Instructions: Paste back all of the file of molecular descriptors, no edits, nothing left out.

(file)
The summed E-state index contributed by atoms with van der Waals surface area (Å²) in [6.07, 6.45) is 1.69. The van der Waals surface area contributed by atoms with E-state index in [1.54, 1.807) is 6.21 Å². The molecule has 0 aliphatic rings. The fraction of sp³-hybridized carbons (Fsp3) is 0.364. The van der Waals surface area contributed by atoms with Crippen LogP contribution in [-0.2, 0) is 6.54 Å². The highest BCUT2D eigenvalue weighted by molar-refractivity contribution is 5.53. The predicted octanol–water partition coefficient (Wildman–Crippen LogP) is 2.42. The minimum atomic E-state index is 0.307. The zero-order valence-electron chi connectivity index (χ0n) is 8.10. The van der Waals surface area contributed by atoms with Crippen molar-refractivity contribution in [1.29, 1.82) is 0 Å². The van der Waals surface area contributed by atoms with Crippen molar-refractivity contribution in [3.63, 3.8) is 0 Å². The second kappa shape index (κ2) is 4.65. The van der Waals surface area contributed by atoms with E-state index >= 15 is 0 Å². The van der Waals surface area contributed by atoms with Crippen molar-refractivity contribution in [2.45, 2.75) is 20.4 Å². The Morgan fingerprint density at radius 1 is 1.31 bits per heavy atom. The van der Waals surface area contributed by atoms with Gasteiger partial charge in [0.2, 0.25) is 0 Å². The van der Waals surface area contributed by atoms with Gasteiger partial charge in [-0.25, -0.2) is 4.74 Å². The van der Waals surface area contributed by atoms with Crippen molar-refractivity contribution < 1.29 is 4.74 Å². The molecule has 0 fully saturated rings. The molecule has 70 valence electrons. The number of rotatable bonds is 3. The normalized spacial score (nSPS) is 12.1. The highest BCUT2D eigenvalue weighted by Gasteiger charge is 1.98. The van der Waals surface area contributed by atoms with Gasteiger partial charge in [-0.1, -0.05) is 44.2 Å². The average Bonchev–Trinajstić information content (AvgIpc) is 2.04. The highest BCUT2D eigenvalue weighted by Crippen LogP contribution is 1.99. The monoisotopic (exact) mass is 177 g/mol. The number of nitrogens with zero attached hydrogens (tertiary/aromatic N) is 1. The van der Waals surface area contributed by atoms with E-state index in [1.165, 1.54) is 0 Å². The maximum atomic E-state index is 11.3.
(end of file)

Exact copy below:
The summed E-state index contributed by atoms with van der Waals surface area (Å²) in [6.07, 6.45) is 1.69. The van der Waals surface area contributed by atoms with E-state index in [1.54, 1.807) is 6.21 Å². The molecule has 0 aliphatic rings. The fraction of sp³-hybridized carbons (Fsp3) is 0.364. The van der Waals surface area contributed by atoms with Crippen LogP contribution in [-0.2, 0) is 6.54 Å². The highest BCUT2D eigenvalue weighted by molar-refractivity contribution is 5.53. The predicted octanol–water partition coefficient (Wildman–Crippen LogP) is 2.42. The minimum atomic E-state index is 0.307. The zero-order valence-electron chi connectivity index (χ0n) is 8.10. The van der Waals surface area contributed by atoms with Crippen molar-refractivity contribution in [1.29, 1.82) is 0 Å². The van der Waals surface area contributed by atoms with Crippen molar-refractivity contribution in [3.63, 3.8) is 0 Å². The second kappa shape index (κ2) is 4.65. The van der Waals surface area contributed by atoms with E-state index >= 15 is 0 Å². The van der Waals surface area contributed by atoms with Crippen molar-refractivity contribution in [2.45, 2.75) is 20.4 Å². The Morgan fingerprint density at radius 1 is 1.31 bits per heavy atom. The van der Waals surface area contributed by atoms with Gasteiger partial charge in [0.2, 0.25) is 0 Å². The van der Waals surface area contributed by atoms with Gasteiger partial charge in [-0.25, -0.2) is 4.74 Å². The van der Waals surface area contributed by atoms with Crippen molar-refractivity contribution < 1.29 is 4.74 Å². The molecule has 0 fully saturated rings. The molecule has 70 valence electrons. The number of rotatable bonds is 3. The normalized spacial score (nSPS) is 12.1. The highest BCUT2D eigenvalue weighted by Gasteiger charge is 1.98. The van der Waals surface area contributed by atoms with Gasteiger partial charge in [-0.1, -0.05) is 44.2 Å². The average Bonchev–Trinajstić information content (AvgIpc) is 2.04. The highest BCUT2D eigenvalue weighted by Crippen LogP contribution is 1.99. The monoisotopic (exact) mass is 177 g/mol. The number of nitrogens with zero attached hydrogens (tertiary/aromatic N) is 1. The van der Waals surface area contributed by atoms with E-state index in [1.165, 1.54) is 0 Å². The maximum atomic E-state index is 11.3.